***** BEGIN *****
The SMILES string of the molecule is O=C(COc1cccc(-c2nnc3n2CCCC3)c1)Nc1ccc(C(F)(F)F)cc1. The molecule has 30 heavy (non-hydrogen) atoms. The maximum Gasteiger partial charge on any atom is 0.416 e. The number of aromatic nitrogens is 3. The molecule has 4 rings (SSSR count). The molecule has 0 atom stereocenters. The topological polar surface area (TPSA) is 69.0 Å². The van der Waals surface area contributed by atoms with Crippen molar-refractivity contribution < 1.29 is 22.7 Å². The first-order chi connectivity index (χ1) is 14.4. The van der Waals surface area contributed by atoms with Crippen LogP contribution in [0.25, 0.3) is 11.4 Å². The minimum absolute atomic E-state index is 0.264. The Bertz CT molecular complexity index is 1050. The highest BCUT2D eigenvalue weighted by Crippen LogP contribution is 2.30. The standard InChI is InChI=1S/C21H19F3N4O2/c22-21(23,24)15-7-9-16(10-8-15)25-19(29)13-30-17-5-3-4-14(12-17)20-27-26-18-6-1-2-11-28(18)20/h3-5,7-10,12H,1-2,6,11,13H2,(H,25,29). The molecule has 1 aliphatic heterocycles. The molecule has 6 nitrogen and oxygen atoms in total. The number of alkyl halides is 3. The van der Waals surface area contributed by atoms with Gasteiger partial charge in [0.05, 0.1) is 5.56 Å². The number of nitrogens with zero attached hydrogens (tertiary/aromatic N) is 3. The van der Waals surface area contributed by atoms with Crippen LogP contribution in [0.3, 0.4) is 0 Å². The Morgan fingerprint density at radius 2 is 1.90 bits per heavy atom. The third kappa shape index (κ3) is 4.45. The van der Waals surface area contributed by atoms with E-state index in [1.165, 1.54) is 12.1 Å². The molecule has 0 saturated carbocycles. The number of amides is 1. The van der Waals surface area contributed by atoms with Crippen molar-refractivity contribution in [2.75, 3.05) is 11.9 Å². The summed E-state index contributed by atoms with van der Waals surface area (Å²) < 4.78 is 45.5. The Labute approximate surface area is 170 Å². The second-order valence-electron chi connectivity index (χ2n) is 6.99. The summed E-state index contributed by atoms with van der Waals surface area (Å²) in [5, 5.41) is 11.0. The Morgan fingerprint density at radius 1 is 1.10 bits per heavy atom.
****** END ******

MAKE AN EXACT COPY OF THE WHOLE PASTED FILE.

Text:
The SMILES string of the molecule is O=C(COc1cccc(-c2nnc3n2CCCC3)c1)Nc1ccc(C(F)(F)F)cc1. The molecule has 30 heavy (non-hydrogen) atoms. The maximum Gasteiger partial charge on any atom is 0.416 e. The number of aromatic nitrogens is 3. The molecule has 4 rings (SSSR count). The molecule has 0 atom stereocenters. The topological polar surface area (TPSA) is 69.0 Å². The van der Waals surface area contributed by atoms with Crippen molar-refractivity contribution < 1.29 is 22.7 Å². The first-order chi connectivity index (χ1) is 14.4. The van der Waals surface area contributed by atoms with Crippen LogP contribution in [0.25, 0.3) is 11.4 Å². The minimum absolute atomic E-state index is 0.264. The Bertz CT molecular complexity index is 1050. The highest BCUT2D eigenvalue weighted by Crippen LogP contribution is 2.30. The standard InChI is InChI=1S/C21H19F3N4O2/c22-21(23,24)15-7-9-16(10-8-15)25-19(29)13-30-17-5-3-4-14(12-17)20-27-26-18-6-1-2-11-28(18)20/h3-5,7-10,12H,1-2,6,11,13H2,(H,25,29). The molecule has 1 aliphatic heterocycles. The molecule has 6 nitrogen and oxygen atoms in total. The number of alkyl halides is 3. The van der Waals surface area contributed by atoms with Gasteiger partial charge in [0.05, 0.1) is 5.56 Å². The number of nitrogens with zero attached hydrogens (tertiary/aromatic N) is 3. The van der Waals surface area contributed by atoms with Crippen LogP contribution in [0.3, 0.4) is 0 Å². The Morgan fingerprint density at radius 2 is 1.90 bits per heavy atom. The third kappa shape index (κ3) is 4.45. The van der Waals surface area contributed by atoms with E-state index in [1.165, 1.54) is 12.1 Å². The molecule has 0 saturated carbocycles. The number of amides is 1. The van der Waals surface area contributed by atoms with Crippen molar-refractivity contribution in [2.75, 3.05) is 11.9 Å². The summed E-state index contributed by atoms with van der Waals surface area (Å²) < 4.78 is 45.5. The Labute approximate surface area is 170 Å². The second-order valence-electron chi connectivity index (χ2n) is 6.99. The summed E-state index contributed by atoms with van der Waals surface area (Å²) in [5, 5.41) is 11.0. The Morgan fingerprint density at radius 1 is 1.10 bits per heavy atom.